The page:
Better email verification workflows

The general idea of email verification boils down to storing an “inactive” user, and activate them when they verify their email. While this might be the most popular way to do it, it creates a very bad user experience. This article aims to tell you why, and how you can make your verification workflow better.

This article is language agnostic. Therefore, any ideas mentioned here can be implemented in any language and framework.

What’s the fuzz about?

Let’s say that I have your email address, and you’ve not created an account yet on Github. Because I know your email address, I create an account with it, even though I am not the actual owner.

Alright! Github is asking me to enter a verification code they sent to your email address. But under the hood, an user account has actually been created with bad data. Just to confirm this, let’s say that you want to create an account with your email now. So, you open up a new browser, enter your email and continue to signup.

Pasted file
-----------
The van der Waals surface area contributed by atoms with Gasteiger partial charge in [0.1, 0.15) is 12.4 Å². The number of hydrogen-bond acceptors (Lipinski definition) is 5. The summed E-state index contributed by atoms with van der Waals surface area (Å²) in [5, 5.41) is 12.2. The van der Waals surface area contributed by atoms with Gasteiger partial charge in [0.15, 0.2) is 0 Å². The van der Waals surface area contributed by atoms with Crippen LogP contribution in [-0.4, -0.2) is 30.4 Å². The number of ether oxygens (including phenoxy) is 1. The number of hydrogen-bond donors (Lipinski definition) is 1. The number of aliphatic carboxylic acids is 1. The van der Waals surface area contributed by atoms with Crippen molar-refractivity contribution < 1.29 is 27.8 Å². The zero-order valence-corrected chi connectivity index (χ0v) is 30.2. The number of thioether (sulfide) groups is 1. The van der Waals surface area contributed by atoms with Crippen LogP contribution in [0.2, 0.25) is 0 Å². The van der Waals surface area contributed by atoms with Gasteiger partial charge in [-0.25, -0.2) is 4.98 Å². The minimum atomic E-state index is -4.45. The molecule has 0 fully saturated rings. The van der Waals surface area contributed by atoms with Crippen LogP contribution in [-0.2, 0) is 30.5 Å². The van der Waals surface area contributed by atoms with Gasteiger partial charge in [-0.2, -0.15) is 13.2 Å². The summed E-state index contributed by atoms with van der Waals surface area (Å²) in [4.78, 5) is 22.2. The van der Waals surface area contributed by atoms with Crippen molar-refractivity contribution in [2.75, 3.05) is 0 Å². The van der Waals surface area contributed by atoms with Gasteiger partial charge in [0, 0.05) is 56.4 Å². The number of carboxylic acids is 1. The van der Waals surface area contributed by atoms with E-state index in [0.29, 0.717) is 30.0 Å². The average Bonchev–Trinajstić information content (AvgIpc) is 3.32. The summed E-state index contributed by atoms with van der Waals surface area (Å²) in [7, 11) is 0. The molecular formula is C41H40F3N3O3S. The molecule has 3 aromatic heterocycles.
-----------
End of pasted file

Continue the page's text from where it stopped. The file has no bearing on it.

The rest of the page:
as you can see here, Github issues you an error — an account has already been created with your email. This account has not been verified but is still stored.

In order to get access to your account, you can reset your password on Github. But this just makes your users feel insecure (your application stores unverified user data) and creates a bad user experience.

It’s not just Github that implements email verification in this way, however. Companies like Discord, Reddit, Quora, Disqus, StackOverflow and much more do the same, and it pains me that even in 2021, there has not been a better verification workflow enforced prominently.